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Astr111 Photography Projects, Fall 2009

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M45, Andrew Springer

M45

This is one of the set of stars known at one time as the "Seven Sisters". It is one of the most visible clusters in the sky. This set of star's technical name is Pleiades Cluster. The Reflection nebula behind this cluster of stars is probably dust from a molecular cloud. This Cluster of Stars was known in 750 B.C., and it has been referenced ever since. It is a beautiful cluster, and this beauty may be why it was referenced to God's glory in the Bible. It was not documented who found it because it is visible to the human eye. It is mentioned by Homer, Amos, and Hesiod. In those days people only thought it was a cluster of seven stars, but due to telescopes we now know that there are many more then seven stars in this cluster. It is believed to be mentioned in the book of Amos chapter 5 verse 8. the Cluster is visible with the naked eye.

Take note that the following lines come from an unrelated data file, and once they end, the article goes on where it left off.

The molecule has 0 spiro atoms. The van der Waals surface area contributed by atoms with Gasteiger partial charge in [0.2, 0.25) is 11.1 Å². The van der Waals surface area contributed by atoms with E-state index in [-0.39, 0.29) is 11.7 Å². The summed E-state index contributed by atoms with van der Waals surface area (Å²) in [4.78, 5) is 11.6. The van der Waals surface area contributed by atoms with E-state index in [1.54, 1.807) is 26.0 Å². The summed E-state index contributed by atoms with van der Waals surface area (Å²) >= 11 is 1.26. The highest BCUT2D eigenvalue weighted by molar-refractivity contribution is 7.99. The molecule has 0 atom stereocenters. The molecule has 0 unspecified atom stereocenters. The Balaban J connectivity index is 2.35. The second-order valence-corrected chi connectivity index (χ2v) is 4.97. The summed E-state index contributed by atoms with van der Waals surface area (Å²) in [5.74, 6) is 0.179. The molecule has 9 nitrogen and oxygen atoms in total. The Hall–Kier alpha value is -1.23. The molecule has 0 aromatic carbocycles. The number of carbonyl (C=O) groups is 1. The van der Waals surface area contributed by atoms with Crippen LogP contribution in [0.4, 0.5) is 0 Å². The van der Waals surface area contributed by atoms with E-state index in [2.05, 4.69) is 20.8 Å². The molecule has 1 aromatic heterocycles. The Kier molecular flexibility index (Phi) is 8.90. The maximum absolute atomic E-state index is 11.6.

This image in particular is of the bottom right star out of the cluster. the nebula reflects blue from the the star, and looks very beautiful because the reflection. The star system Pleiades has many stars, and they all burn blue. Blue and white are the colors of the hottest stars. These stars are very far away. The Pleiades Cluster is 440 light years away. It is also .172 light years across. Because these stars are blue, that means that the cluster is very young. Stars that burn blue exist for much less time then a star that burns red or yellow. The dust around it is also evidence that it is young. M45 is a beautiful cluster of stars, and It will be enjoyed for millions of years to come.

 

References:

Frommert, Hartmut and Kronberg, Christine. "Messier-45." Students for the Exploration and Development of Space.

http://www.seds.org/messier/m/m045.html

Nemiroff, Robert and Bonnell, Jerry "Astronomy Picture of the Day"

http://antwrp.gsfc.nasa.gov/apod/ap091103.html

Right Ascension (J2000) 3:46:56
Declination (J2000) +23:58:51
Filters used blue(B), green(V), and red(R)
Exposure time per filter 20 x 10 sec B, 20 x 5 sec V/R
Date observed

November 7, 2009(BVR)